With an investigative eye and a sense of humor, Petersen sheds needed light on a key part of the social media landscape.

Pub Date: April 25, 2023

ISBN: 9780807006634

Page Count: 328

Publisher: Beacon Press

Review Posted Online: Dec. 22, 2022

Kirkus Reviews Issue: Jan. 15, 2023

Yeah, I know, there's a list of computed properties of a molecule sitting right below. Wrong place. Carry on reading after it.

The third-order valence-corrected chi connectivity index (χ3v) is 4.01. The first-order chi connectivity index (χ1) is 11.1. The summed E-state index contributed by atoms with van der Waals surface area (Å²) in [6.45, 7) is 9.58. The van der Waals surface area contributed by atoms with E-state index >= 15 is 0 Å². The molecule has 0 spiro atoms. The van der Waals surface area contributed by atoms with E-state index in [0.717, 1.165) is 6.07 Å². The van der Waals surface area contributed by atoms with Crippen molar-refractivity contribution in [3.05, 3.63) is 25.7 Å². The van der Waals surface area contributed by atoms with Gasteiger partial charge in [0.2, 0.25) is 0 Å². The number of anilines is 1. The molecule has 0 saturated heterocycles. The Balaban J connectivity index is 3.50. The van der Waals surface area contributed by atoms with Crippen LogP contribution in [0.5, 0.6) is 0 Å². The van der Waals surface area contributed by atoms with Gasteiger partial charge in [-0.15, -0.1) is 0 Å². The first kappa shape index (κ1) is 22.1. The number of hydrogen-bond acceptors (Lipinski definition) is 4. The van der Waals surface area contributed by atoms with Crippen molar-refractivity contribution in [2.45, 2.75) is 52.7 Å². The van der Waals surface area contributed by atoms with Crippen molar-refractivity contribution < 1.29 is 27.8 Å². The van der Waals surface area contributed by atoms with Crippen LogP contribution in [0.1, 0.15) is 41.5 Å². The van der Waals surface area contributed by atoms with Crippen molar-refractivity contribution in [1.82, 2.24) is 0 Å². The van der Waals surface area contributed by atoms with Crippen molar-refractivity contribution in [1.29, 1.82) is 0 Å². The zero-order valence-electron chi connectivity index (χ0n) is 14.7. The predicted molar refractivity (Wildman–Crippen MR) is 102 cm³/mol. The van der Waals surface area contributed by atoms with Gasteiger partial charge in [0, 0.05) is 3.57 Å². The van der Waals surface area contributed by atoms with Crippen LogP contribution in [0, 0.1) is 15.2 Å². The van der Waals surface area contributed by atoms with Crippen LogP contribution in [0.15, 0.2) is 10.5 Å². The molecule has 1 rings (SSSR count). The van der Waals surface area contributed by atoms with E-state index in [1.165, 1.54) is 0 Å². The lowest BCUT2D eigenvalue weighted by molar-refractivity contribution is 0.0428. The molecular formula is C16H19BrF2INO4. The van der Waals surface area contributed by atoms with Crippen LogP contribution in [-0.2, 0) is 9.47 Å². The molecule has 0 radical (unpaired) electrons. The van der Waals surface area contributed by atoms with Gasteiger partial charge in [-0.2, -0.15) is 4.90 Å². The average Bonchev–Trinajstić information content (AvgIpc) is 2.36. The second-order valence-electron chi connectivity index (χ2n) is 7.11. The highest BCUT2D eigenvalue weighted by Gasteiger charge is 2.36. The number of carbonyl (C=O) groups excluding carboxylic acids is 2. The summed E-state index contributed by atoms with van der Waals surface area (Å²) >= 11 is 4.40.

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POVERTY, BY AMERICA

A clearly delineated guide to finally eradicate poverty in America.

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A thoughtful program for eradicating poverty from the Pulitzer Prize–winning author of Evicted.